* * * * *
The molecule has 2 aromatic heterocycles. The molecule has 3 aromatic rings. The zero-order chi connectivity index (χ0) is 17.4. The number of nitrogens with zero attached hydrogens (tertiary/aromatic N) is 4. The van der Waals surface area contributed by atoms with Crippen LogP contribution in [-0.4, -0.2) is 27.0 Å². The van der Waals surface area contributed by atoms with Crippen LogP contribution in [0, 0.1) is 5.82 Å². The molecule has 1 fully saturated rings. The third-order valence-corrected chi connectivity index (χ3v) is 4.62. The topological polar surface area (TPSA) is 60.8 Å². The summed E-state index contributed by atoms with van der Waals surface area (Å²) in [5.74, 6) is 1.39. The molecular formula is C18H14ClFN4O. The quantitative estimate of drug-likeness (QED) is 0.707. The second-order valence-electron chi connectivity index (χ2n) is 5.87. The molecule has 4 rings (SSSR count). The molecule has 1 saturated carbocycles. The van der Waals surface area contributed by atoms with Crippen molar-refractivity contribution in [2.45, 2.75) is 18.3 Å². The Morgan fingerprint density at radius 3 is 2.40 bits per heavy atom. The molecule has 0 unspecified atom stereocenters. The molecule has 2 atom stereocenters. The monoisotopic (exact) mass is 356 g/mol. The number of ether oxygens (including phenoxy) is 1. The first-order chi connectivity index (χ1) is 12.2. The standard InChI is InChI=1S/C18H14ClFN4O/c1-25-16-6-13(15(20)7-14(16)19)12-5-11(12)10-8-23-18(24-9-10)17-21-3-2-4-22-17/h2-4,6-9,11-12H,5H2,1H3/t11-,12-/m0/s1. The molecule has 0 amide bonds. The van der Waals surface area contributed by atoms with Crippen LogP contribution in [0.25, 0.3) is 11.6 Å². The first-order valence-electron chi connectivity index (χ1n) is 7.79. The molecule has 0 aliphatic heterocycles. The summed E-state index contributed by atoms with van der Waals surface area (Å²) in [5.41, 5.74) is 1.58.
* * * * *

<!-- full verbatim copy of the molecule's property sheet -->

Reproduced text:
The molecule has 2 aromatic heterocycles. The molecule has 3 aromatic rings. The zero-order chi connectivity index (χ0) is 17.4. The number of nitrogens with zero attached hydrogens (tertiary/aromatic N) is 4. The van der Waals surface area contributed by atoms with Crippen LogP contribution in [-0.4, -0.2) is 27.0 Å². The van der Waals surface area contributed by atoms with Crippen LogP contribution in [0, 0.1) is 5.82 Å². The molecule has 1 fully saturated rings. The third-order valence-corrected chi connectivity index (χ3v) is 4.62. The topological polar surface area (TPSA) is 60.8 Å². The summed E-state index contributed by atoms with van der Waals surface area (Å²) in [5.74, 6) is 1.39. The molecular formula is C18H14ClFN4O. The quantitative estimate of drug-likeness (QED) is 0.707. The second-order valence-electron chi connectivity index (χ2n) is 5.87. The molecule has 4 rings (SSSR count). The molecule has 1 saturated carbocycles. The van der Waals surface area contributed by atoms with Crippen molar-refractivity contribution in [2.45, 2.75) is 18.3 Å². The Morgan fingerprint density at radius 3 is 2.40 bits per heavy atom. The molecule has 0 unspecified atom stereocenters. The molecule has 2 atom stereocenters. The monoisotopic (exact) mass is 356 g/mol. The number of ether oxygens (including phenoxy) is 1. The first-order chi connectivity index (χ1) is 12.2. The standard InChI is InChI=1S/C18H14ClFN4O/c1-25-16-6-13(15(20)7-14(16)19)12-5-11(12)10-8-23-18(24-9-10)17-21-3-2-4-22-17/h2-4,6-9,11-12H,5H2,1H3/t11-,12-/m0/s1. The molecule has 0 amide bonds. The van der Waals surface area contributed by atoms with Crippen LogP contribution in [0.25, 0.3) is 11.6 Å². The first-order valence-electron chi connectivity index (χ1n) is 7.79. The molecule has 0 aliphatic heterocycles. The summed E-state index contributed by atoms with van der Waals surface area (Å²) in [5.41, 5.74) is 1.58.